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Back in the ”old corps,” getting a paper communicated and published in PNAS (Proceedings of the National Academy of Science) was a cause for celebration up and down the hall and an “Attaboy” from Harold.
We regarded these as cherished publications, justifying the “all-nighters” required to collect data from a system that had no concept of the eight-hour day or the five-day week.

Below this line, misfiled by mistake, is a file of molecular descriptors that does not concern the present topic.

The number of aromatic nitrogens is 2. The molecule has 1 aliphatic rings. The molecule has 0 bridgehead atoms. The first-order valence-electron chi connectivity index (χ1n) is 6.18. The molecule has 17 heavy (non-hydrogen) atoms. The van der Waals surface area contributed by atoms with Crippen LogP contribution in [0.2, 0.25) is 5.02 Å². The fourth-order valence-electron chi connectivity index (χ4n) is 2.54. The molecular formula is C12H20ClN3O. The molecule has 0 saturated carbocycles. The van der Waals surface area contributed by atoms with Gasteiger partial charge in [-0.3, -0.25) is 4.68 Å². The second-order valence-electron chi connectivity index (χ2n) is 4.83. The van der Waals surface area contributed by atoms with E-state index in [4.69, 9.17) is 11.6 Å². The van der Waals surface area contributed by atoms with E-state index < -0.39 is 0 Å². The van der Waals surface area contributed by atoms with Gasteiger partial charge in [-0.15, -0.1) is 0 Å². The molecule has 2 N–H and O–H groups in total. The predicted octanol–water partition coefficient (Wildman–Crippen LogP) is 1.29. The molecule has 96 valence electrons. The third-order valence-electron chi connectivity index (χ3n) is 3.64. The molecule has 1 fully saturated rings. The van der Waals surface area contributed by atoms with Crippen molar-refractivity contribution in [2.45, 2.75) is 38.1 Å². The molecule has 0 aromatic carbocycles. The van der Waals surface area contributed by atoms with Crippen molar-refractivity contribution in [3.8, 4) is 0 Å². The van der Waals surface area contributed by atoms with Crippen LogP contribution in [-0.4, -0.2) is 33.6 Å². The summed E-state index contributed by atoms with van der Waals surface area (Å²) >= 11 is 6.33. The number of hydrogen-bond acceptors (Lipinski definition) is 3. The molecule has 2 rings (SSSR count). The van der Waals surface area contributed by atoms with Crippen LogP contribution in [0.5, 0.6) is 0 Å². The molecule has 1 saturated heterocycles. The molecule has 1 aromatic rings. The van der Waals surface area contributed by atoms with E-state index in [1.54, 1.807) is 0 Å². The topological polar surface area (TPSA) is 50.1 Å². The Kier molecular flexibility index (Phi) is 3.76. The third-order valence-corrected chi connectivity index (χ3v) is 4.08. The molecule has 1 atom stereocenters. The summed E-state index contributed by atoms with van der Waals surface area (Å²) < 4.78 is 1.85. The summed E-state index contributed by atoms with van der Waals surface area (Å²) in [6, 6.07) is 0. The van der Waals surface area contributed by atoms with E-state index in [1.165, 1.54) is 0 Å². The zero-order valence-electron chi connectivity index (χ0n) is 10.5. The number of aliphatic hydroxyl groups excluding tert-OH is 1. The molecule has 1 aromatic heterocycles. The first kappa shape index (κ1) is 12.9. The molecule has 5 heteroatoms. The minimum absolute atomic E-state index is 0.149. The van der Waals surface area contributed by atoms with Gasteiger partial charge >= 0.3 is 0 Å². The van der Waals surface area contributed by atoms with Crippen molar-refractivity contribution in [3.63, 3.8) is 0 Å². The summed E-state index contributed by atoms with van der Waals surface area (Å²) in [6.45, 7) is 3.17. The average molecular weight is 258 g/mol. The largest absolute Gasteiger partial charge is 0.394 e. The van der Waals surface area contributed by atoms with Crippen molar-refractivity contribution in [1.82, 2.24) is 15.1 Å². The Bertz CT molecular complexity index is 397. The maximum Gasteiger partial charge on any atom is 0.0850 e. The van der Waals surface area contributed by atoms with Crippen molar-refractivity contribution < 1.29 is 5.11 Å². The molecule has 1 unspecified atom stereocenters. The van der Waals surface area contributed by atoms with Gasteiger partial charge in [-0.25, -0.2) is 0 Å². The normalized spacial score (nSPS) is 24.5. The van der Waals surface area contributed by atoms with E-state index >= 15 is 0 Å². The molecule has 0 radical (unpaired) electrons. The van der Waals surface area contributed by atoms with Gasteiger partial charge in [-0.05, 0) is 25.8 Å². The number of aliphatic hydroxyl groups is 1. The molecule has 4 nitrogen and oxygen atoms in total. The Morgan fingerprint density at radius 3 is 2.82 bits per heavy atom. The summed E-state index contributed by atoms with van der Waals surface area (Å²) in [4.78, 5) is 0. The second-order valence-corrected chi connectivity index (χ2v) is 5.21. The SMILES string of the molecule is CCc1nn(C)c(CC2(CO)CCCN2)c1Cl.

More recently, we read that in the field of Climate Science, leading investigators gained editorial control of the peer review process introducing bias into publication by selectively accepting manuscripts supporting the notion of CAGW (Catastrophic Anthropogenic Global Warming) and rejecting papers holding any contrary view. We were reassured (Chick Keller, Monitor op/ed, Feb. 14, 2010) that all papers get published but we continue to find that the bias persists and that the practice of co-opting and then hiding behind the peer review process is widespread.
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